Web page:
Posts Tagged ‘Nagisa Oshima’

(Visual) Quotes…, 5/20

May 20, 2010

From Nagisa Oshima’s sometimes-sublime “Three Resurrected Drunkards” (1968).

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Summer sloth

May 19, 2010

Jeez Louise. Unless you’re presently in New York or Cannes, this is a brutally slow stretch for the aspiring film blogger. Lacking anything substantial to sink my writerly teeth into, it seems a good time to roll out the miscellany:

Otto Preminger’s “Angel Face” (1953), starring Robert Mitchum and the late Jean Simmons, will be playing on TCM this afternoon at 3. “Angel Face” is, in my humble estimation, Preminger’s best (that I’ve seen, at least). It’s so perverse and attitudinal and magnetically tense, really a must-see for anyone interested in the darker side of Hollywood’s so-called Golden Age. I’ve linked to this at least once before but here’s Jacques Rivette’s wonderful essay about the film and its subtly ingenious form.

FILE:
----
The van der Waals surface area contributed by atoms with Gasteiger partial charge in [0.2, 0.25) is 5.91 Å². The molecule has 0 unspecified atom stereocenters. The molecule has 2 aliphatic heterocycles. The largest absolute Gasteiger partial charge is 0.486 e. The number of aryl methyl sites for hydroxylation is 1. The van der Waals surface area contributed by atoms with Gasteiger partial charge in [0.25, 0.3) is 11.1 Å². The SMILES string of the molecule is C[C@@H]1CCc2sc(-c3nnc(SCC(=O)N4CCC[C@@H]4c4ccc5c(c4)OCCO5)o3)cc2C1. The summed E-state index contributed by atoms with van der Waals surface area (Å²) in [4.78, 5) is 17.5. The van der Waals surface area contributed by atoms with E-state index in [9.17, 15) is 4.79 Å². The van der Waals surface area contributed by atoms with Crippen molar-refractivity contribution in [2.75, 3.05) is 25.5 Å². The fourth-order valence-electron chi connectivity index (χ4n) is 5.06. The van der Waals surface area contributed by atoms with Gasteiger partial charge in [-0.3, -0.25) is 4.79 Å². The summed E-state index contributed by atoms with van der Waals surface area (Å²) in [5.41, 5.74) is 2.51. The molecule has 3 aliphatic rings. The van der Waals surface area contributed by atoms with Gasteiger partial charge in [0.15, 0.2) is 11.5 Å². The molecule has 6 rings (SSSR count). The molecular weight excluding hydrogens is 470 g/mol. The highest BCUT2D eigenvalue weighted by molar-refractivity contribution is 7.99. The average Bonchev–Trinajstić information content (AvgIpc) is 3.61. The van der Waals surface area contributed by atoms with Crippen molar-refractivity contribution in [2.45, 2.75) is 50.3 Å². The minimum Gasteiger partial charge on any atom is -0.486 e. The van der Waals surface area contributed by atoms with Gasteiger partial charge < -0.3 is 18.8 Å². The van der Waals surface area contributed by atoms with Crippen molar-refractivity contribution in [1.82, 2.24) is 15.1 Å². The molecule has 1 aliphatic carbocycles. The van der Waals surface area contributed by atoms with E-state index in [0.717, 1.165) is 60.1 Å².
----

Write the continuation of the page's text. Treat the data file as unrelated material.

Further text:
The new Eclipse box set of films by Nagisa Oshima, “Oshima’s Outlaw Sixties,” looks to be vital viewing. Three of the films included—“Pleasures of the Flesh” (1965), “Violence at Noon” (1966) and “Japanese Summer: Double Suicide” (1967)—screened in Madison last year during the Cinematheque’s excellent Oshima retrospective; all three are extremely (key word) worthwhile for anybody interested in Japanese cinema beyond jidaigeki and Ozu-style studies of ephemeral everydayness.

I’m particularly excited to see the bifurcated “Three Resurrected Drunkards” (1968), which wasn’t included in the aforementioned ‘theque retrospective. The omission of “Diary of a Shinjuku Thief” and “Boy” (1969) from the set is a slight shame, but whatever. I wonder whether a full-blown Criterion treatment of “Death By Hanging” (1968) is in the cards? Here’s Dave Kehr’s review of the box set.

That’s all I’ve got for now. Go play in the sun.